Let's talk about him for a second, Solomon in Ecclesiastes 9. I think we could all agree, he's not trying to necessarily get into deep theology here of exactly how life is ultimately going to pan out. But he's dealing with one aspect of life, right? Life as we know it on this earth. And he's saying, "hey, listen, this is the end for people on this earth." But I think his ultimate point here is actually, it fits in with the rest of the Bible. And we're gonna find out that his ultimate point is this life is really the opportunity that we have to make decisions.

This life is our opportunity to actually live right now. And it will affect the fate of what happens to us after this life. And so let's go back to Ecclesiastes. We're gonna look at verses 5-6 now. Very interesting, very well-known passage for most of us here probably.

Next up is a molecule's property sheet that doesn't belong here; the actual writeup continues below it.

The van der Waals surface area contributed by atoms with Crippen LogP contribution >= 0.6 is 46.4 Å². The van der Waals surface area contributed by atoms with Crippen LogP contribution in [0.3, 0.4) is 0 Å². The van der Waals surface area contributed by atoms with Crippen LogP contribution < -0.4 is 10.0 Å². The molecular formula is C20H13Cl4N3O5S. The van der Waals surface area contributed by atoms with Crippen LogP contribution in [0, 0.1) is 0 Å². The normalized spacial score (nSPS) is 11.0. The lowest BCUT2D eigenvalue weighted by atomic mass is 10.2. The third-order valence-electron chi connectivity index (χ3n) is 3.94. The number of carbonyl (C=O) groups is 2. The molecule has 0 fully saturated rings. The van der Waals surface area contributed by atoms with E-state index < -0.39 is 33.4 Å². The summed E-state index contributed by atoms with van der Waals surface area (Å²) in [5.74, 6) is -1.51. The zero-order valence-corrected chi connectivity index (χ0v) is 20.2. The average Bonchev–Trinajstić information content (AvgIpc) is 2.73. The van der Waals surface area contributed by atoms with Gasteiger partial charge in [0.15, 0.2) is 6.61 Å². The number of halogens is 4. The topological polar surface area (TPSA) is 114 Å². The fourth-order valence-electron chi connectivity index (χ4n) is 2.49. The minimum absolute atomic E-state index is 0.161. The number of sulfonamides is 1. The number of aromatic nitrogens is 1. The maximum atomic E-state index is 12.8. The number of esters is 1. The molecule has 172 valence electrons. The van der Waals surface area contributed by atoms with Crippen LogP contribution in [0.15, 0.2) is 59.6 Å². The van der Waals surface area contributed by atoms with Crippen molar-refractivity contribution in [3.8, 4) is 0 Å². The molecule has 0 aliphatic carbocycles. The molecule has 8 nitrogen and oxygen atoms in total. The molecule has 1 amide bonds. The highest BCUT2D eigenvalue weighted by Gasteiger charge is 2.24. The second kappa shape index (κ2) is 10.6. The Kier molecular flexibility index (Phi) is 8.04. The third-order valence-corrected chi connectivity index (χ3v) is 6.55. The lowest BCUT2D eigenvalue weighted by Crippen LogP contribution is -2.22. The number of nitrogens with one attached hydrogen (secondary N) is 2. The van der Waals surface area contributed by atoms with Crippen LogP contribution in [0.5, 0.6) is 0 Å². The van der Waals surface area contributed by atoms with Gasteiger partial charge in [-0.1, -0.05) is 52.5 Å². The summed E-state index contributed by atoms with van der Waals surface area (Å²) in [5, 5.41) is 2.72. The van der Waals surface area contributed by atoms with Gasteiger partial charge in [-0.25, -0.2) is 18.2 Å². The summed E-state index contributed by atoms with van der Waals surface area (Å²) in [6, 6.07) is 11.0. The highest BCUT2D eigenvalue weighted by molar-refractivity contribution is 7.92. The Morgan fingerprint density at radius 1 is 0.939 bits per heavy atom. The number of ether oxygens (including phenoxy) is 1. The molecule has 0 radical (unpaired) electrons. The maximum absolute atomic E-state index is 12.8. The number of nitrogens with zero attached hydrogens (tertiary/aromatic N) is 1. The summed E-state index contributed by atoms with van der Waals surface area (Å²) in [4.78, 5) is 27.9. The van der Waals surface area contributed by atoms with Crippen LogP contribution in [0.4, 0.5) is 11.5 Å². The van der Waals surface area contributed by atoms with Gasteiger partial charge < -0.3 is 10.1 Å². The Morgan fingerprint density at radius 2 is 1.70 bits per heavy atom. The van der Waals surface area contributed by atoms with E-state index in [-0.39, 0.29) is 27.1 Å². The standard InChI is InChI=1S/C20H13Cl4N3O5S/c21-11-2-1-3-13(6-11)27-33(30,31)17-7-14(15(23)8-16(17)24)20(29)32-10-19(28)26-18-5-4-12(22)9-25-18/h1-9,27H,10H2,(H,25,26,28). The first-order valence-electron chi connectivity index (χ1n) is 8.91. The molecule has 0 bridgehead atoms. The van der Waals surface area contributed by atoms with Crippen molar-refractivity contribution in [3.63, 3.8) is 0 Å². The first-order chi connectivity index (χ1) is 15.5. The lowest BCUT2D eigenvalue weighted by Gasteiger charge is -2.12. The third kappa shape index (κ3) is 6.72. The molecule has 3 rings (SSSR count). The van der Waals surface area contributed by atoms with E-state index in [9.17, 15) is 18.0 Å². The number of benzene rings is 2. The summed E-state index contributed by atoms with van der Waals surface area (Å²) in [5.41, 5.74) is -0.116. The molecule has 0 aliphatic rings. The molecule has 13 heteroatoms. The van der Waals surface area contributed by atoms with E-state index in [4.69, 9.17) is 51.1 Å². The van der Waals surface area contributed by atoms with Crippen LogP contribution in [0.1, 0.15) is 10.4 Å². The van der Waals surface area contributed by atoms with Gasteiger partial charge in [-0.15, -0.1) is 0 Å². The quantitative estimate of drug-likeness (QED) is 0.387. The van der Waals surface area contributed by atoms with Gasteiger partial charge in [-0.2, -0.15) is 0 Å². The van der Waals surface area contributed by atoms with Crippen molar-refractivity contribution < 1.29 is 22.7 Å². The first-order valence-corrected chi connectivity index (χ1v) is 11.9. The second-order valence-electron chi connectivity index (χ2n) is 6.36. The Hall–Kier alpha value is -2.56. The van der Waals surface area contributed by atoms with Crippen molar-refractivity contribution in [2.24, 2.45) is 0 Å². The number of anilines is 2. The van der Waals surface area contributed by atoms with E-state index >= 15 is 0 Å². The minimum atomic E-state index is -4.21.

And here's what it says. We all know it probably by heart. What does it say? "For the living know that they will," what? "Die." And that's something we know, right? There's two certain things in life, right? One of them is coming up pretty soon by the way for all of us, right? Here in the United States. Alright, "for the living know that they will," what? "Die." "But the dead know not anything." They know nothing, right? "Neither have they any longer a reward." And we could put in parenthesis what he's trying to say is a reward on this earth, because that's the context of what he's talking about here. "For their memory is forgotten.